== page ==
The Pacific viperfish, Chauliodus macouni, is a predatory fish living deep in the oceans and is frequently referred to as among the ocean’s “bottom feeders.” In daytime it can be found from 200–5000 m below the ocean surface. At night it swims up into shallower depths of less than 200m where food is more plentiful. Pacific viperfish will mostly eat crustaceans and small fish. They typically reach lengths of up to 1 foot and are considered an example of deep-sea gigantism. It is believed that its first dorsal fin‘s photophores are used to attract prey.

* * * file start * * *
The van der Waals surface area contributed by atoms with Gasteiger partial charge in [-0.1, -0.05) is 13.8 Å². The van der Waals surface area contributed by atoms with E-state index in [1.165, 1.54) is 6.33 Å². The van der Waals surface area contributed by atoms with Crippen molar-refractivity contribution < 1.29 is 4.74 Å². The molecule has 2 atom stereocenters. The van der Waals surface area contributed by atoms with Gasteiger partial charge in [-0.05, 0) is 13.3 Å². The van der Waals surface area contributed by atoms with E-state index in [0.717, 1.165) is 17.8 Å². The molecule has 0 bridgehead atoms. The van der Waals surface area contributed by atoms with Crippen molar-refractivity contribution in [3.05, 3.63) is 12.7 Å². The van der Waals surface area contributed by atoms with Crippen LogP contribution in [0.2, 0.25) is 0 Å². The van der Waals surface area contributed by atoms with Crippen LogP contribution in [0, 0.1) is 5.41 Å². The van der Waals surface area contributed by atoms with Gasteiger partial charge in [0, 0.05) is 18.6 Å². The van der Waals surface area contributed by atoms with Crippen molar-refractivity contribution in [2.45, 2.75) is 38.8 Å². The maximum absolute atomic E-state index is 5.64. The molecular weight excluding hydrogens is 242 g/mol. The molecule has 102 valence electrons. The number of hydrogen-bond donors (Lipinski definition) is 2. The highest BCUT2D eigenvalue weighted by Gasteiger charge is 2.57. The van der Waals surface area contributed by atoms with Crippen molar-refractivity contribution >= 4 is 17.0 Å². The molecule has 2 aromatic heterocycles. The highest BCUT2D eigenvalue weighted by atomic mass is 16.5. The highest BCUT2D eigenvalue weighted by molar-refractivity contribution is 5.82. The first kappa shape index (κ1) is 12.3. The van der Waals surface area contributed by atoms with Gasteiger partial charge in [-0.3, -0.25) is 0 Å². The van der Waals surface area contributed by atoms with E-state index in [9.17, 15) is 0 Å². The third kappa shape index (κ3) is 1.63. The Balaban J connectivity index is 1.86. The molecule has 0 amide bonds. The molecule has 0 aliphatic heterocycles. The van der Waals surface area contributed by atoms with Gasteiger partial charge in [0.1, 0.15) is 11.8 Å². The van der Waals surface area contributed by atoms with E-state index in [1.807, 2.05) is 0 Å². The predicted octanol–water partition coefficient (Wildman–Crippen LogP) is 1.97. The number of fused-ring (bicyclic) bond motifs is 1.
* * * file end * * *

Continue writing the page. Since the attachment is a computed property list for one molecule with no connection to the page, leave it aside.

Pacific viperfish can be characterized by its large mouth, long fang-like teeth and long dorsal fin ray (as much as half its body length). They are iridescent dark silver-blue color in life with pale fins. They can also be a light black color with blue fins.
(From Wikipedia, May 14th, 2010)
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Migrate upward at night (Ref. 28499). Feed on small planktonic crustaceans, arrow worms and fish (Ref. 28499). Has photophores on belly arranged in a row (Ref. 2850). Oviparous, with planktonic eggs and larvae (Ref. 35898). Also caught with bottom trawls.
(From EOL via Fishbase)